With the sound of plane engines roaring overhead, three San Jose councilwoman called on the Santa Clara County Board of Supervisors Monday to immediately shut down Reid-Hillview Airport over noise and air pollution concerns.
Located in East San Jose, the small Silicon Valley commuter airport started off as a single airstrip back in the 1960s. But over the years, it’s grown to nearly 200 acres and is reserved mainly for private plans, flight training and San Jose State’s aviation program.
The airport has been a subject of debate in the community for many years, with East Side residents long advocating for its closure. In 2018, supervisors finally took the first steps in closing the airport by voting to let the current grant agreement with the Federal Aviation Administration expire in 2031.
On Tuesday, supervisors are set to hear the latest development in the closure plan by reviewing resident feedback from the first phase of the two-year community engagement process, which will help the county decide what to do with the land after 2031.
But for San Jose council women Magdalena Carrasco, Maya Esparza and Sylvia Arenas, 2031 isn’t soon enough, prompting them to hold a news conference Monday to bring to light what’s been long known about the airport: its dangerously high lead levels.
In 2008, a report on lead levels from the Environmental Protection Agency found that Reid-Hillview Airport emitted roughly 1,279 pounds of lead a year—ranking it 25th out of 3,414 airports for the worst lead levels.
Studies show that exposure to excess levels of lead can cause a myriad of health problems. But for children, the effects are even more detrimental as lead exposure can have damaging effects on the brain and nervous systems and lead to slower development, as well as learning and behavioral issues.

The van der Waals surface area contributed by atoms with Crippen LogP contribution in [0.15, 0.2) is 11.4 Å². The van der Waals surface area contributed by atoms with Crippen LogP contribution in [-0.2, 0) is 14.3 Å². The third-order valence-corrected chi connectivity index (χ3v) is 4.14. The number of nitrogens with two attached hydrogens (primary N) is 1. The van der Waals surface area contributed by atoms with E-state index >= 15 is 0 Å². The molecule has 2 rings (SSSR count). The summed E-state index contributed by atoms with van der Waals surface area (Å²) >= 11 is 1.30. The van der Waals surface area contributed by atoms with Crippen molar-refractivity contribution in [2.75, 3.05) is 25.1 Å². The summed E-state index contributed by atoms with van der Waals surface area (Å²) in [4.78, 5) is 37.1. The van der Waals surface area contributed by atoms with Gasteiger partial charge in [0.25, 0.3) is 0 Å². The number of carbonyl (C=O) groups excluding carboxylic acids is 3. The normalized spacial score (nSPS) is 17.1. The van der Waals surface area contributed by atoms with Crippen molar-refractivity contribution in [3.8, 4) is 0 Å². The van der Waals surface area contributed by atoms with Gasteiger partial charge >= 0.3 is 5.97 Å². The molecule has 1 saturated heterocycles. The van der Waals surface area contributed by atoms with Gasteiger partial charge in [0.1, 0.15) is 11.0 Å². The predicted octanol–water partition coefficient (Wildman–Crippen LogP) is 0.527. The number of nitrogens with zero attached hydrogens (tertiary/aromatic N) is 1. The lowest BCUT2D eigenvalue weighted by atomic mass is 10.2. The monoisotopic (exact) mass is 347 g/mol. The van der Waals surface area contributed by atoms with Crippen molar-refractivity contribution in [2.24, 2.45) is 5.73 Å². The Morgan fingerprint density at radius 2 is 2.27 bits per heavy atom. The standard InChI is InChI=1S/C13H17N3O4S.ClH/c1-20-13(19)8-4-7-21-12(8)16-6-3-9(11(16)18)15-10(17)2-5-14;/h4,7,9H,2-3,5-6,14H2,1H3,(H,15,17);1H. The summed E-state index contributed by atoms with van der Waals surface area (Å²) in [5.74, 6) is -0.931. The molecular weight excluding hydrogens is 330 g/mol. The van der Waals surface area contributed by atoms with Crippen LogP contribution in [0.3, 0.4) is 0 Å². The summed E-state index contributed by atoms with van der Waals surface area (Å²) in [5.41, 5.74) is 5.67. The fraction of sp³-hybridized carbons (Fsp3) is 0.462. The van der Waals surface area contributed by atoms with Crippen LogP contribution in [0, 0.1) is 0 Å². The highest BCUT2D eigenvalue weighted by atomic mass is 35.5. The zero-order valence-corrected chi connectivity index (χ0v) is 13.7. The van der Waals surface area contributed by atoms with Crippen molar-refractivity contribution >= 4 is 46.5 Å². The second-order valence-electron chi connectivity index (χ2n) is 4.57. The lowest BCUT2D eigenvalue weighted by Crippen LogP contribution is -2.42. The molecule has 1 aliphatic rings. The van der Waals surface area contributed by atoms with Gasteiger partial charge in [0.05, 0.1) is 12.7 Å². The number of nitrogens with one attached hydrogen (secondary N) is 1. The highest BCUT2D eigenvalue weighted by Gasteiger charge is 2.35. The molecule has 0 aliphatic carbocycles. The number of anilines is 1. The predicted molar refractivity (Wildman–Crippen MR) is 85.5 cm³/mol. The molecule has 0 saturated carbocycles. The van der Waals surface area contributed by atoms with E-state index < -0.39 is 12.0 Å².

“We’re asking that [the supervisors] commit to a new plan that allows how we’re going to use and benefit from this land next to us and that includes all of the community and not to poison it,” Arenas said. “Our message to the Santa Clara County Board of Supervisors is simple: stop lead poisoning East San Jose kids and families and don’t wait until official closure. Reduce activity, shut down this airport and commit to a new future.”
Esparza said supervisors have an “opportunity to right a historic wrong.”
“The city and the county leaders disregarded the pleas from the East Side community, which was still redlined and many neighborhoods actually lived without amenities the rest of the city took for granted at that time, including roads and sidewalks, not to mention libraries and community centers,” she said of the airport’s origin.
The councilwoman, who represents District 7, noted that at the time, the city didn’t have district elections and the council was mostly made up of residents from San Jose’s wealthier neighbors—leaving minority voices who’d be impacted the greatest by the airport out of the conversation entirely.
Carrasco, whose East Side district encompasses Reid-Hillview Airport, echoed her colleague’s comments before offering suggestions to how the land should be used once the airport closes. “The time is now to close and relocate this airport,” she said. “It’s also time to reimagine what we can do with 180 acres. It’s an economic engine. It’s a place where we can house people during a housing crisis. It’s a place where we can continue to have open space, imagine soccer fields, a regional park. Just imagine what this little corner of the East Side could be for the entire region of the Bay Area.”
Proponents of keeping the airport open have said that closing it would force them to relocate to the San Martin Airport, which they argue isn’t large enough to accommodate all of the planes from Reid-Hillview. Others say the airport’s closure could pose problems for disaster relief efforts as the airport is used as an emergency operations base.
The Board of Supervisors convenes virtually at 9:30am Tuesday. The Reid-Hillview Airport items will not be held before 5:30pm. Click here to read the entire agenda, here to join the Zoom meeting and here to tune in on YouTube.